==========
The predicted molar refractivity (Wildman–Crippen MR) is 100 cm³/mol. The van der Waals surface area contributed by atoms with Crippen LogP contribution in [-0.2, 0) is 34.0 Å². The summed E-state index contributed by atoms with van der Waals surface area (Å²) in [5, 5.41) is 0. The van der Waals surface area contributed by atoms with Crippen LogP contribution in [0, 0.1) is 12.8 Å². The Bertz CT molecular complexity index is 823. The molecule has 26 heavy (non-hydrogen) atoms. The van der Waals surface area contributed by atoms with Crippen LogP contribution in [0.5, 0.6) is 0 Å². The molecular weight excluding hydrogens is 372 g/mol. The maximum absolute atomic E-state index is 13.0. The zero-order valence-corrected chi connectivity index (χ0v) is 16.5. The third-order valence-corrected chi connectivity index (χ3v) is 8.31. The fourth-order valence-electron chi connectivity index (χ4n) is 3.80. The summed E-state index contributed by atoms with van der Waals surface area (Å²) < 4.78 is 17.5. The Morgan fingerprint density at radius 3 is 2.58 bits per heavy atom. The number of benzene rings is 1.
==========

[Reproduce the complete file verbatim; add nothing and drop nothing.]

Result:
The predicted molar refractivity (Wildman–Crippen MR) is 100 cm³/mol. The van der Waals surface area contributed by atoms with Crippen LogP contribution in [-0.2, 0) is 34.0 Å². The summed E-state index contributed by atoms with van der Waals surface area (Å²) in [5, 5.41) is 0. The van der Waals surface area contributed by atoms with Crippen LogP contribution in [0, 0.1) is 12.8 Å². The Bertz CT molecular complexity index is 823. The molecule has 26 heavy (non-hydrogen) atoms. The van der Waals surface area contributed by atoms with Crippen LogP contribution in [0.5, 0.6) is 0 Å². The molecular weight excluding hydrogens is 372 g/mol. The maximum absolute atomic E-state index is 13.0. The zero-order valence-corrected chi connectivity index (χ0v) is 16.5. The third-order valence-corrected chi connectivity index (χ3v) is 8.31. The fourth-order valence-electron chi connectivity index (χ4n) is 3.80. The summed E-state index contributed by atoms with van der Waals surface area (Å²) < 4.78 is 17.5. The Morgan fingerprint density at radius 3 is 2.58 bits per heavy atom. The number of benzene rings is 1.